Australian history

The Battle of Kapyong: A forgotten battle, in a forgotten war.

The 25th April (Anzac Day) is commemorated as a national day of remembrance in Australia and New Zealand for all those “who served and died in all wars, conflicts, and peacekeeping operations”. Our thoughts are also especially with those currently on active duty around the world. A lot has been written and spoken about the famous battles and campaigns Australians have fought in the past. Somehow, the Korean War is often overlooked and I hope to bring attention to one particular battle today. I have chosen to honour those who fought and died in the Battle of Kapyong. Today also marks its 63rd Anniversary.

On the night of the 23rd April, a Chinese army with an estimated strength of ten thousand soldiers marched through to a narrow point in the Kapyong Valley in Korea. What they didn’t know was that a small force of mainly Australian, Canadian and New Zealanders would stubbornly stand in their way. If not for the Australians, in particular, the Canadians who fought bravely a short distance to the west of the Australian position, the course of the Korean War may have swung back into the favor of the Chinese and North Koreans. Was Kapyong the defining moment of the Korean War ? Many historians recognize the battle of Kapyong as a turning point in the war.

However, before we go any further recounting this amazing battle, I feel I must briefly outline a short history of the war, which eventually led to some 600 Australians, 700 Canadians and a smaller force of New Zealanders including Americans, to face the might of the 118th Chinese Division. For that story we must go back to June 25th 1950, when the communist North invaded the democratic South, intent on reuniting their country, which was divided along the 38th parallel following the Second World War.

Soon after the North Koreans invade the south, the United States quickly entered the war with an inexperienced force stationed in Japan, followed by a UN coalition shortly after. The war, at first, didn’t go well for the South Koreans and the Americans. Before long the US was pushed back to a tiny pocket on the southeast tip of South Korea around Pusan. However, US Supreme Commander, General Douglas MacArthur, envisaged a bold plan to take back South Korea by outflanking the North Koreans with a beach invasion near Seoul’s port city of Inchan. It worked, effectively cutting off the North’s advance and forcing them into a full retreat. The idea of invading the North was now planned and carried out.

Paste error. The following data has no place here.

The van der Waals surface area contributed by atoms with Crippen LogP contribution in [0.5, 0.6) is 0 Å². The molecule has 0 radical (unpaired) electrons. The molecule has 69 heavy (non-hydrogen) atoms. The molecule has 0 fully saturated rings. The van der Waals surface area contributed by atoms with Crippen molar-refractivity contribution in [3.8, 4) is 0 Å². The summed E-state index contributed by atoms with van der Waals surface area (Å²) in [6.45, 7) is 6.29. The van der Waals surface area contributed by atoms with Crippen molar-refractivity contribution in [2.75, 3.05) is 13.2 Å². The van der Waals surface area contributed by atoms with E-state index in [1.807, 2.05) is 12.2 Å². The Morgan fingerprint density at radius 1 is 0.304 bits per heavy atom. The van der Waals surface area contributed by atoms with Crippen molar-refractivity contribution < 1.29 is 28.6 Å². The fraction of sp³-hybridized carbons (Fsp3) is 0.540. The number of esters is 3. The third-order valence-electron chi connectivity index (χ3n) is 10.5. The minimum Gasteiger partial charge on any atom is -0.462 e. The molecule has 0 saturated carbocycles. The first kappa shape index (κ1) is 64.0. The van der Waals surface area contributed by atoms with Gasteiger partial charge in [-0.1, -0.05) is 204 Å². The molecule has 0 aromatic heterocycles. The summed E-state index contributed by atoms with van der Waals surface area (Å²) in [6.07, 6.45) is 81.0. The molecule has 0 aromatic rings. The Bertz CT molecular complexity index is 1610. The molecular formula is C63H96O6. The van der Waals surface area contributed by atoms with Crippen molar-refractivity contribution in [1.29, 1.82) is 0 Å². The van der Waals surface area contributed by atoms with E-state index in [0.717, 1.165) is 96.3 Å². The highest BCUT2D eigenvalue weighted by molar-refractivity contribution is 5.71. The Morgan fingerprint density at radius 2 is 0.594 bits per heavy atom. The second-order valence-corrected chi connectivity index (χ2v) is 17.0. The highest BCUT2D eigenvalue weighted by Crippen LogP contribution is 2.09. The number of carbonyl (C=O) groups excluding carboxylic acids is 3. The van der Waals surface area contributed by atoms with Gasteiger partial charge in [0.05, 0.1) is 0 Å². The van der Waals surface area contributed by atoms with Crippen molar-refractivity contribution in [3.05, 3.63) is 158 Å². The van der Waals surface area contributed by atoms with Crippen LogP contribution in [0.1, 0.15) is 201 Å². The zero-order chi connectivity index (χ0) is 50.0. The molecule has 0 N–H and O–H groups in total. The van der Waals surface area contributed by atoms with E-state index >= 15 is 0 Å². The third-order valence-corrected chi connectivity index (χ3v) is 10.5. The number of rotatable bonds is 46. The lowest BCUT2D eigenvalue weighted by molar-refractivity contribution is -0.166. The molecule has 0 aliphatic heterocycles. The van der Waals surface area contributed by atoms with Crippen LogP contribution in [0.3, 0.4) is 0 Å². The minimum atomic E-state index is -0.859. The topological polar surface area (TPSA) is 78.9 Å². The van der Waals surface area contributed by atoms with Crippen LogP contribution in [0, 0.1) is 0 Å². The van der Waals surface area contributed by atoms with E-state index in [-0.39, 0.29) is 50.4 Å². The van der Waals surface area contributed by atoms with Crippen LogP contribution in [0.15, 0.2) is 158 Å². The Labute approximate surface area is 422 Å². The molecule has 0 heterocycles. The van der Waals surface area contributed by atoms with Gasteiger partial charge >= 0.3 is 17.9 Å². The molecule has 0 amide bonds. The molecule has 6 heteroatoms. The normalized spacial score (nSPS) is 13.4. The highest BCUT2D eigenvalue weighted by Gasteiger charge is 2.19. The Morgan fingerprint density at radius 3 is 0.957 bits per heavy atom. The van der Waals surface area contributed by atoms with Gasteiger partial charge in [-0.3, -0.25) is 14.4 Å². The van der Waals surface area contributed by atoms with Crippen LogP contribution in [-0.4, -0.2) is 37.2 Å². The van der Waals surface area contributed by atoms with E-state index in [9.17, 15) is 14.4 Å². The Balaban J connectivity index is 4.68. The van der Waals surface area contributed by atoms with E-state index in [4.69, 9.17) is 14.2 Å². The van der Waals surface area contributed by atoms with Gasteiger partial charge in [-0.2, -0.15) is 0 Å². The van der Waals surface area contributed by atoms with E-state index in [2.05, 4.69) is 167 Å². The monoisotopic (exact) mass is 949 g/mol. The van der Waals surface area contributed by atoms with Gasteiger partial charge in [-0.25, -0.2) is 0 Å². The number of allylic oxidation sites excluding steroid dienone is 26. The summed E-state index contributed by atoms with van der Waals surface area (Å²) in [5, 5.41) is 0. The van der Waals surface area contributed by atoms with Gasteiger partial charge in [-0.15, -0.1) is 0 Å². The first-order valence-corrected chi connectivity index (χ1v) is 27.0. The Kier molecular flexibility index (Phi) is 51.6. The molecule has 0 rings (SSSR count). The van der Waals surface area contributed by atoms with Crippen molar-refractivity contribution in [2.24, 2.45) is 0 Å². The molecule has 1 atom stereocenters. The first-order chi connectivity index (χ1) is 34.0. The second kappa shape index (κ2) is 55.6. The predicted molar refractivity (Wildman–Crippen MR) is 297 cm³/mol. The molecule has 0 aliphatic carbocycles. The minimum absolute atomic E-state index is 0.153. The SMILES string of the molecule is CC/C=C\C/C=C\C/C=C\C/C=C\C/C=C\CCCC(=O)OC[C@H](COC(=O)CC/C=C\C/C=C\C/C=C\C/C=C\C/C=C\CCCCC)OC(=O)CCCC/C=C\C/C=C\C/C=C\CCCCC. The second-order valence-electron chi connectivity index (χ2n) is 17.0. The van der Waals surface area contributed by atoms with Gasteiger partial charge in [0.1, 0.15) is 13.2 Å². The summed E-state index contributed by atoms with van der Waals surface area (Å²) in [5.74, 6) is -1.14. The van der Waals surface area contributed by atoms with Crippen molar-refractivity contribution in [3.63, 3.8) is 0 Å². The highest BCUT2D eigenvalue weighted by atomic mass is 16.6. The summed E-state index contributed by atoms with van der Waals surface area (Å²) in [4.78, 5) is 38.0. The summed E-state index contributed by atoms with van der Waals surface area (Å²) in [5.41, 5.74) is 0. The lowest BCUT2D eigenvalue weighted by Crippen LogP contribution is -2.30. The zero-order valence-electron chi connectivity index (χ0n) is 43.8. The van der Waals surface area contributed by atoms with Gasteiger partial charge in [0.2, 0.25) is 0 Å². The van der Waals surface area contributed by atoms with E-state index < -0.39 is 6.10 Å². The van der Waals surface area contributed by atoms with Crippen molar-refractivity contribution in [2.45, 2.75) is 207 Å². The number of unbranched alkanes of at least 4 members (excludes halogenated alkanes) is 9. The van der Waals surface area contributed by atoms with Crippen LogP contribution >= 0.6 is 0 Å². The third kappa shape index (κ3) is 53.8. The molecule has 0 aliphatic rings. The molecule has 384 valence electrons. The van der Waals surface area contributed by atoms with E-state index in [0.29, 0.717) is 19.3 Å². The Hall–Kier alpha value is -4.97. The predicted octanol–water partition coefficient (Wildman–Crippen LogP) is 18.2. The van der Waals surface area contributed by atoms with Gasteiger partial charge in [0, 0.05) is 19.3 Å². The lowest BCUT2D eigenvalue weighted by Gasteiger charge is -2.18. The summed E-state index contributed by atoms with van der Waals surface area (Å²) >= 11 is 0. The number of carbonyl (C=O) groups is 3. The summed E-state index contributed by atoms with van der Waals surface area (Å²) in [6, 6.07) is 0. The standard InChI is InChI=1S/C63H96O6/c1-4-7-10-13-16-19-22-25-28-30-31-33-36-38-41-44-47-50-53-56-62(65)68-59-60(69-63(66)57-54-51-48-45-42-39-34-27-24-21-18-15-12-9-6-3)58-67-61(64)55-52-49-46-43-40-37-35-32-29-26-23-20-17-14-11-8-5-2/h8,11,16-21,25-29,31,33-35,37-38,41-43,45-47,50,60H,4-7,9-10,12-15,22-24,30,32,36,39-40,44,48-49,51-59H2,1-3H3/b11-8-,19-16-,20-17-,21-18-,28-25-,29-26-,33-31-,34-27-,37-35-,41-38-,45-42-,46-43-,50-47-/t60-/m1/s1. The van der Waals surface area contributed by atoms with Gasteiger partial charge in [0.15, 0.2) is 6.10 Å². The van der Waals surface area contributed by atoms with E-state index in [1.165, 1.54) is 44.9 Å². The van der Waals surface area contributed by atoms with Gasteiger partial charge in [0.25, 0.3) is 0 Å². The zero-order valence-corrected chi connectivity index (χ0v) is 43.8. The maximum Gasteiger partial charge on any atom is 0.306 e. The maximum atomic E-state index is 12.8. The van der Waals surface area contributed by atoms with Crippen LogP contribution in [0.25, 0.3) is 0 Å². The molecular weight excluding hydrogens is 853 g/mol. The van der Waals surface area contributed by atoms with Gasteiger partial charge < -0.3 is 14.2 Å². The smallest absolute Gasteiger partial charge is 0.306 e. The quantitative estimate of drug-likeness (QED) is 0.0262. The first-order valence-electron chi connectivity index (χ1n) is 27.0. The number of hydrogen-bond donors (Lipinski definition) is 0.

Australia’s main land force arrived in Korea in late September 1950 in Pusan. The 3rd Battalion, Royal Australian Regiment (3RAR), which formed part of the 27th Commonwealth Brigade soon found itself in action up north near Pyongyang. As part of the US led coalition, the Australians also found themselves as far as the Yalu River looking across the border into China.

MacArthur’s home-by-Christmas statement would be in vain as the Chinese first threatened to and then joined the war in late October 1950. MacArthur made threats of his own that the US would drop atomic bombs. President Truman quickly put an end to such stupid talk.

With the Chinese now in the war, entertained by Soviet aid and support, the UN coalition found itself in an embarrassing retreat. By January 1951, Seoul is captured for a second time and the controversial MacArthur is relieved of his duty by President Truman in early April. Under General Ridgeway, the UN retakes Seoul and takes defensive positions along what was called the Utah line.

It is here in the Korean War story that we arrive at Kapyong. Faced with a defensive line stretching the width of the country, the UN coalition waits nervously for the Chinese offensive that will inevitably come.


A view of the Kapyong valley, showing the positions of the 3rd Battalion, Royal Australian Regiment in the middle distance, in the upper left, and in the left foreground. Image is in public domain. Source AWM

Along this Utah line, on the 22nd April a large Chinese force destroys a South Korean Division which opens up the road to Kapyong, one of the traditional key routes that leads to Seoul.

The Australians (3RAR), who are unaware of the situation that had unfolded, were in the middle of a well deserved rest behind the Utah line, some 40 kilometres away. Reports filter through to command that they are to move up to the front to survey defensive lines. Lieutenant-Colonel Bruce Ferguson of Australia is told that the 6th Repubic of Korea Division has been overrun. Four rifle companies of the 3RRR take defensive positions around Hill 504 on the eastern side of the valley. There counterparts, the Princess Patricia’s Canadian Light Infantry (PPCLI), dig in on a larger steeper Hill 677 to the west of the Australian. Crucially in support sat the New Zealand Artillery, the British Middlesex regiment and some American tanks.


The 3rd Batallion, Royal Australian Regiment on the move in 1951.